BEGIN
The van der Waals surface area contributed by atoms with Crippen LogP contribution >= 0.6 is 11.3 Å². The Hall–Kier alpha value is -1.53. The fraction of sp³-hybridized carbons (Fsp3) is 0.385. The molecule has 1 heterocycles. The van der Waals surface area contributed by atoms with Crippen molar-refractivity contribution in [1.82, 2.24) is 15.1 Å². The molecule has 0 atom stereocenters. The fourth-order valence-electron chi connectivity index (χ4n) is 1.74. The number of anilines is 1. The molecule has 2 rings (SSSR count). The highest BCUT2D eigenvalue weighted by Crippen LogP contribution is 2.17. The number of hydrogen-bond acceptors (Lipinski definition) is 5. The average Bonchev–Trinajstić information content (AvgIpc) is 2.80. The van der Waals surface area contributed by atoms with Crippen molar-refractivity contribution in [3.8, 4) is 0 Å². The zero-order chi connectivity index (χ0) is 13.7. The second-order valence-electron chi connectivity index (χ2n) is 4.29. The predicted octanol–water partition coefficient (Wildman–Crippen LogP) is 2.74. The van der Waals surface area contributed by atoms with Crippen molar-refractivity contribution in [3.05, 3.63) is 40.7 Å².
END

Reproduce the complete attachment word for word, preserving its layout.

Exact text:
The van der Waals surface area contributed by atoms with Crippen LogP contribution >= 0.6 is 11.3 Å². The Hall–Kier alpha value is -1.53. The fraction of sp³-hybridized carbons (Fsp3) is 0.385. The molecule has 1 heterocycles. The van der Waals surface area contributed by atoms with Crippen molar-refractivity contribution in [1.82, 2.24) is 15.1 Å². The molecule has 0 atom stereocenters. The fourth-order valence-electron chi connectivity index (χ4n) is 1.74. The number of anilines is 1. The molecule has 2 rings (SSSR count). The highest BCUT2D eigenvalue weighted by Crippen LogP contribution is 2.17. The number of hydrogen-bond acceptors (Lipinski definition) is 5. The average Bonchev–Trinajstić information content (AvgIpc) is 2.80. The van der Waals surface area contributed by atoms with Crippen molar-refractivity contribution in [3.8, 4) is 0 Å². The zero-order chi connectivity index (χ0) is 13.7. The second-order valence-electron chi connectivity index (χ2n) is 4.29. The predicted octanol–water partition coefficient (Wildman–Crippen LogP) is 2.74. The van der Waals surface area contributed by atoms with Crippen molar-refractivity contribution in [3.05, 3.63) is 40.7 Å².